How we facilitated an all-hands retrospective for 60 people in three hours

This blog post was a co-authored by Anita Siebold,  Pam Clavier and Lukas Klose. It is a short version that outlines the facilitation of a retrospective for 60 or more people. You can download the corresponding ‘how to’ guide, which includes a more detailed step-by-step guide, a planning checklist, and a closer look at lessons learned.

Setting the scene

Picture six eager DevOps pods, four enthused technical teams, five servant leader program team members, one Agile Coach, three intense hours and lots of coffee. This perfectly describes what our all-teams retrospective looked like.

All-team retrospectives (retrospectives that are attended by multiple teams, such as those of an entire program, or even organization) can be an important opportunity to inspect and reflect on how teams work together as a team of teams. It is also a chance to practice empiricism at a program level: be transparent, inspect, and adapt. We believe that mirroring scrum ceremonies at the program level can serve as an important success factor for organizational agility.

With only three hours and a room of about 60 very talkative and eager participants, we needed to be organized, focused and engaging. Here is how we did it:

Begin with the end in mind – know your purpose

We wanted to walk away from the three hour meeting with the following:

  • Three problem statements, with one or more proposed solutions (including acceptance criteria)
  • A focus group (+/- 5 people and a steward) for each problem statement

The focus groups should take each of the proposed solutions, converge them into a single approach and move that approach forward until the next all-hands retro.

Breaking down the retrospective into phases

We wanted to align our facilitation with the diamond of participatory decision making: diverge, discuss, converge. With so many participants, clearly we needed to do breakout groups, of which each would diverge/discuss/converge. We planned to use multiple and recursive diamonds (see illustration).

Phase I: Setting the stage

We started out with announcing the focus of the conversation (in our case: ”how can we get to ‘shippable’ every two weeks?”), followed by an introduction of the agenda and a crash course about using the diamond of participatory decision making. The crash course was to encourage and enhance inclusive conversations in break-out groups.

Phase II: Brainstorming and shortlisting problem statements

Then we asked the participants to do the following:

  1. Individually brainstorm a list of issues
  2. In groups of nine, consolidate, prioritize, and articulate a single problem statement
  3. Take turns in presenting the problem statement to everyone in the room
  4. As a whole group, shortlist and consolidate on a maximum of three topics

Phase III: Root cause analysis and solutions

After phase II, we asked the participants to gather around the shortlisted problem statements and self-organize into groups of five. The newly formed groups are asked to do the following:

  1. Select one of the three problem statements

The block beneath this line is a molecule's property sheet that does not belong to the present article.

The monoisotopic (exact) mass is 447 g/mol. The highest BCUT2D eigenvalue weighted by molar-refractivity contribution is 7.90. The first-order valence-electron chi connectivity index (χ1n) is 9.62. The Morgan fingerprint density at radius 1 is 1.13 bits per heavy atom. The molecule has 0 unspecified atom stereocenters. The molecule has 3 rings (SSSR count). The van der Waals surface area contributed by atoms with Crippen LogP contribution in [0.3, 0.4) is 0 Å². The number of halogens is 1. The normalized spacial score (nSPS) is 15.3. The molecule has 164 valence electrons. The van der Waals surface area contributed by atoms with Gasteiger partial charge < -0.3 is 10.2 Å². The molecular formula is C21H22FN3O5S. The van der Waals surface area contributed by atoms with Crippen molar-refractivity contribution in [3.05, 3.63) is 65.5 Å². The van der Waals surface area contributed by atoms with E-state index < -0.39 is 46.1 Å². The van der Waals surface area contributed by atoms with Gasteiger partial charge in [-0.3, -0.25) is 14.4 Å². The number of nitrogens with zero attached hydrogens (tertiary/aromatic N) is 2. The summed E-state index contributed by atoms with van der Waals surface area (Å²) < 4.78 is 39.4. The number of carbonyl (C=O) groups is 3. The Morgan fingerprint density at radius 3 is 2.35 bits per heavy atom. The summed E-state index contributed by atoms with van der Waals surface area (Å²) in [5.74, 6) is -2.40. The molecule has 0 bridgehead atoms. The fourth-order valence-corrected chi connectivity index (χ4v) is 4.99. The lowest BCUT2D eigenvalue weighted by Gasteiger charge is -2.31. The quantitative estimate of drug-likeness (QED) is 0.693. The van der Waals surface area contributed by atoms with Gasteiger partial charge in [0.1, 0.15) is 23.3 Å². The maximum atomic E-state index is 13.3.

2. Create a poster for the chosen problem statement and provide…
  • a root cause analysis
  • a proposed solution
  • acceptance criteria

Once again, groups were asked to present their posters and feedback was provided by either

  • writing the feedback down on a sticky and attach to poster, or
  • putting a smiley sticker on the poster

Phase IV: Consolidate proposed solutions and drive implementation

At this stage, we called for a steward and a group of volunteers to take on one of the three topics. The purpose was to take this offline (in the weeks between retros), and follow up by

  • Consolidating the proposed solutions into a single way forward
  • Driving the adoption and implementation of the solution

Top 4 Learnings to take to your own retrospectives

Three months after the retro we had mostly good feedback, concrete actions taken and… lots of lessons learned. Here are some recommendations:

#1) Be very clear about the topic – When we presented the question to frame the conversation, not everyone was on the same page about what “shippable” meant. We cut the discussion about this short to stay on schedule, but this possibly affected the engagement and maturity of the subsequent conversations. Our take-away was that the focus of the conversation needs to be crystal clear. If it is even slightly ambiguous, it can become a big time-back-hole.

#2) Test your PA system ahead of time – The venue did provide us with a PA system, but we did not test it ahead of time. Once the meeting started we could not use it because the volume button was well hidden in a closet. Now as facilitators we could project our voices, so we initially thought – not a big deal, but when participants started to share their views it was sometimes very difficult to hear them. At the end we found the volume button, but it costed us some time.

#3) Define acceptance criteria early on – Acceptance criteria can be a powerful technique to avoid misunderstandings and ambiguity. We found that defining the acceptance criteria earlier than later could really improve the applicability of the proposed solutions.


#4) Provide support after the retro – Provide visibility and product ownership and Scrum Master support to focus groups in the weeks after the retrospective.

This blog article is a short version that outlines the facilitation of a retrospective for 60 or more people. The corresponding ‘how to’ guide includes a more detailed step-by-step guide, a planning checklist, and a closer look at lessons learned.